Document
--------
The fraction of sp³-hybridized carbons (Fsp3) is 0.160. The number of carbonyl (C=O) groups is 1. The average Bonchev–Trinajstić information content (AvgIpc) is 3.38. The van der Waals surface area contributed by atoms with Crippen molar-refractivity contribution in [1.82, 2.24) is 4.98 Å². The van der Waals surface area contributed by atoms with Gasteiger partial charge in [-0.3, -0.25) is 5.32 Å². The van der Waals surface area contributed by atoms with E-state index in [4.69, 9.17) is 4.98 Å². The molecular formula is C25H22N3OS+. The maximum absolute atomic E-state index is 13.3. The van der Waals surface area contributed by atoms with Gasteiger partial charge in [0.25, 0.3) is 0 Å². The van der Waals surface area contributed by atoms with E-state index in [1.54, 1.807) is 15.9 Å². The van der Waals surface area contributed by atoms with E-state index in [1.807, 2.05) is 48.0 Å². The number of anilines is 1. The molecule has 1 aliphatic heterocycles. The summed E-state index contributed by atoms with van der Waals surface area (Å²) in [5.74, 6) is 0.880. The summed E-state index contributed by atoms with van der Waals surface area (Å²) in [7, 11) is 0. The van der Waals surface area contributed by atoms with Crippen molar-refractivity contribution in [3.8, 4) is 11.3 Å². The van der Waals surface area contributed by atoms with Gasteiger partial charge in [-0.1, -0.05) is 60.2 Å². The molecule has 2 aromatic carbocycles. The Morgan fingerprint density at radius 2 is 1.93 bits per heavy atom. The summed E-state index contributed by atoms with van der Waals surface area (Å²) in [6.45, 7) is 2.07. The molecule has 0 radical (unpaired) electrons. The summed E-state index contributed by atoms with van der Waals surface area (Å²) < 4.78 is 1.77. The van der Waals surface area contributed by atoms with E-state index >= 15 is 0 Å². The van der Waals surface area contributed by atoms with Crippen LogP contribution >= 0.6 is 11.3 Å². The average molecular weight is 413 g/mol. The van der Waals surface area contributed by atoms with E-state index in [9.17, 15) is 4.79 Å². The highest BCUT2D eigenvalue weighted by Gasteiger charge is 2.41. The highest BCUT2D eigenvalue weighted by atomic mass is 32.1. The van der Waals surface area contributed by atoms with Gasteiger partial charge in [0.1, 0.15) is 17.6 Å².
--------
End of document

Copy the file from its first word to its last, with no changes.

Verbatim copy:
The fraction of sp³-hybridized carbons (Fsp3) is 0.160. The number of carbonyl (C=O) groups is 1. The average Bonchev–Trinajstić information content (AvgIpc) is 3.38. The van der Waals surface area contributed by atoms with Crippen molar-refractivity contribution in [1.82, 2.24) is 4.98 Å². The van der Waals surface area contributed by atoms with Gasteiger partial charge in [-0.3, -0.25) is 5.32 Å². The van der Waals surface area contributed by atoms with E-state index in [4.69, 9.17) is 4.98 Å². The molecular formula is C25H22N3OS+. The maximum absolute atomic E-state index is 13.3. The van der Waals surface area contributed by atoms with Gasteiger partial charge in [0.25, 0.3) is 0 Å². The van der Waals surface area contributed by atoms with E-state index in [1.54, 1.807) is 15.9 Å². The van der Waals surface area contributed by atoms with E-state index in [1.807, 2.05) is 48.0 Å². The number of anilines is 1. The molecule has 1 aliphatic heterocycles. The summed E-state index contributed by atoms with van der Waals surface area (Å²) in [5.74, 6) is 0.880. The summed E-state index contributed by atoms with van der Waals surface area (Å²) in [7, 11) is 0. The van der Waals surface area contributed by atoms with Crippen molar-refractivity contribution in [3.8, 4) is 11.3 Å². The van der Waals surface area contributed by atoms with Gasteiger partial charge in [-0.1, -0.05) is 60.2 Å². The molecule has 2 aromatic carbocycles. The Morgan fingerprint density at radius 2 is 1.93 bits per heavy atom. The summed E-state index contributed by atoms with van der Waals surface area (Å²) in [6.45, 7) is 2.07. The molecule has 0 radical (unpaired) electrons. The summed E-state index contributed by atoms with van der Waals surface area (Å²) < 4.78 is 1.77. The van der Waals surface area contributed by atoms with E-state index >= 15 is 0 Å². The van der Waals surface area contributed by atoms with Crippen LogP contribution >= 0.6 is 11.3 Å². The average molecular weight is 413 g/mol. The van der Waals surface area contributed by atoms with E-state index in [9.17, 15) is 4.79 Å². The highest BCUT2D eigenvalue weighted by Gasteiger charge is 2.41. The highest BCUT2D eigenvalue weighted by atomic mass is 32.1. The van der Waals surface area contributed by atoms with Gasteiger partial charge in [0.1, 0.15) is 17.6 Å².